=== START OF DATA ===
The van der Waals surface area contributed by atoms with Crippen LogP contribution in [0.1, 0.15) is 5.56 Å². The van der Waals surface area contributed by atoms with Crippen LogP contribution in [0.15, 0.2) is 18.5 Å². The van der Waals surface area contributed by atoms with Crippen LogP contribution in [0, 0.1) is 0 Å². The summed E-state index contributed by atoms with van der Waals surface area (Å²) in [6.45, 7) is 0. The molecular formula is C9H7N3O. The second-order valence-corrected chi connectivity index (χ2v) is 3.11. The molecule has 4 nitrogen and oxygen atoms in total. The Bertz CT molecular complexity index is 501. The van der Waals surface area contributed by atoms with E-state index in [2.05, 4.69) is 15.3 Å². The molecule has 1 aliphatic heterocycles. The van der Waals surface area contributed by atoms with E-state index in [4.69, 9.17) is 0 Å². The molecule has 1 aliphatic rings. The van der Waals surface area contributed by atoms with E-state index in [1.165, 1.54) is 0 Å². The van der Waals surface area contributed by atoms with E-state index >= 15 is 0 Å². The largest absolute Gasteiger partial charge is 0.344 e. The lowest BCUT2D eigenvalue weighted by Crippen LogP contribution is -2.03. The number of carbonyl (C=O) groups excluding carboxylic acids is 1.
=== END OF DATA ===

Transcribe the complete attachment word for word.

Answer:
The van der Waals surface area contributed by atoms with Crippen LogP contribution in [0.1, 0.15) is 5.56 Å². The van der Waals surface area contributed by atoms with Crippen LogP contribution in [0.15, 0.2) is 18.5 Å². The van der Waals surface area contributed by atoms with Crippen LogP contribution in [0, 0.1) is 0 Å². The summed E-state index contributed by atoms with van der Waals surface area (Å²) in [6.45, 7) is 0. The molecular formula is C9H7N3O. The second-order valence-corrected chi connectivity index (χ2v) is 3.11. The molecule has 4 nitrogen and oxygen atoms in total. The Bertz CT molecular complexity index is 501. The van der Waals surface area contributed by atoms with E-state index in [2.05, 4.69) is 15.3 Å². The molecule has 1 aliphatic heterocycles. The van der Waals surface area contributed by atoms with E-state index in [4.69, 9.17) is 0 Å². The molecule has 1 aliphatic rings. The van der Waals surface area contributed by atoms with E-state index in [1.165, 1.54) is 0 Å². The van der Waals surface area contributed by atoms with E-state index >= 15 is 0 Å². The largest absolute Gasteiger partial charge is 0.344 e. The lowest BCUT2D eigenvalue weighted by Crippen LogP contribution is -2.03. The number of carbonyl (C=O) groups excluding carboxylic acids is 1.